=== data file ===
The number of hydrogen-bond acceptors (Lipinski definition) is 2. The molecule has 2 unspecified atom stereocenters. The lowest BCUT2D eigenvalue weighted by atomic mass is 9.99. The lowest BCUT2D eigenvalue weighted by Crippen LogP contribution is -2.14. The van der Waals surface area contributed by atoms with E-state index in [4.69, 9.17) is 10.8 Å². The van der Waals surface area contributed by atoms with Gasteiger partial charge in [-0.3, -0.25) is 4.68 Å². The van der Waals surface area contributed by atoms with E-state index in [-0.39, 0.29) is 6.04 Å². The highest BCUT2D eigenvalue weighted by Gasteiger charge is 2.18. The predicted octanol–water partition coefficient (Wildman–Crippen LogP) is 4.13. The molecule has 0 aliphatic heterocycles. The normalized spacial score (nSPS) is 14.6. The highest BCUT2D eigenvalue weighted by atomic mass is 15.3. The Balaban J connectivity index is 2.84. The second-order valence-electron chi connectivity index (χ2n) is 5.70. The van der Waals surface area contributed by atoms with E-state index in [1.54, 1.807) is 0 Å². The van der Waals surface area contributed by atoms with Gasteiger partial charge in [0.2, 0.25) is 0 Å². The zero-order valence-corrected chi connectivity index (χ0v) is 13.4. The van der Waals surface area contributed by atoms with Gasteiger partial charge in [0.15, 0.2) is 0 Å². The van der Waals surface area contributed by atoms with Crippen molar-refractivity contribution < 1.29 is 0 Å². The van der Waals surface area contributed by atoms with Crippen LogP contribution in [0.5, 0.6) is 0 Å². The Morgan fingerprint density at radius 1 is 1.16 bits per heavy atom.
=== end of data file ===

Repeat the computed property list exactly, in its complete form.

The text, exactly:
The number of hydrogen-bond acceptors (Lipinski definition) is 2. The molecule has 2 unspecified atom stereocenters. The lowest BCUT2D eigenvalue weighted by atomic mass is 9.99. The lowest BCUT2D eigenvalue weighted by Crippen LogP contribution is -2.14. The van der Waals surface area contributed by atoms with E-state index in [4.69, 9.17) is 10.8 Å². The van der Waals surface area contributed by atoms with Gasteiger partial charge in [-0.3, -0.25) is 4.68 Å². The van der Waals surface area contributed by atoms with E-state index in [-0.39, 0.29) is 6.04 Å². The highest BCUT2D eigenvalue weighted by Gasteiger charge is 2.18. The predicted octanol–water partition coefficient (Wildman–Crippen LogP) is 4.13. The molecule has 0 aliphatic heterocycles. The normalized spacial score (nSPS) is 14.6. The highest BCUT2D eigenvalue weighted by atomic mass is 15.3. The Balaban J connectivity index is 2.84. The second-order valence-electron chi connectivity index (χ2n) is 5.70. The van der Waals surface area contributed by atoms with E-state index in [1.54, 1.807) is 0 Å². The van der Waals surface area contributed by atoms with Gasteiger partial charge in [0.2, 0.25) is 0 Å². The zero-order valence-corrected chi connectivity index (χ0v) is 13.4. The van der Waals surface area contributed by atoms with Gasteiger partial charge in [0.15, 0.2) is 0 Å². The van der Waals surface area contributed by atoms with Crippen molar-refractivity contribution < 1.29 is 0 Å². The van der Waals surface area contributed by atoms with Crippen LogP contribution in [0.5, 0.6) is 0 Å². The Morgan fingerprint density at radius 1 is 1.16 bits per heavy atom.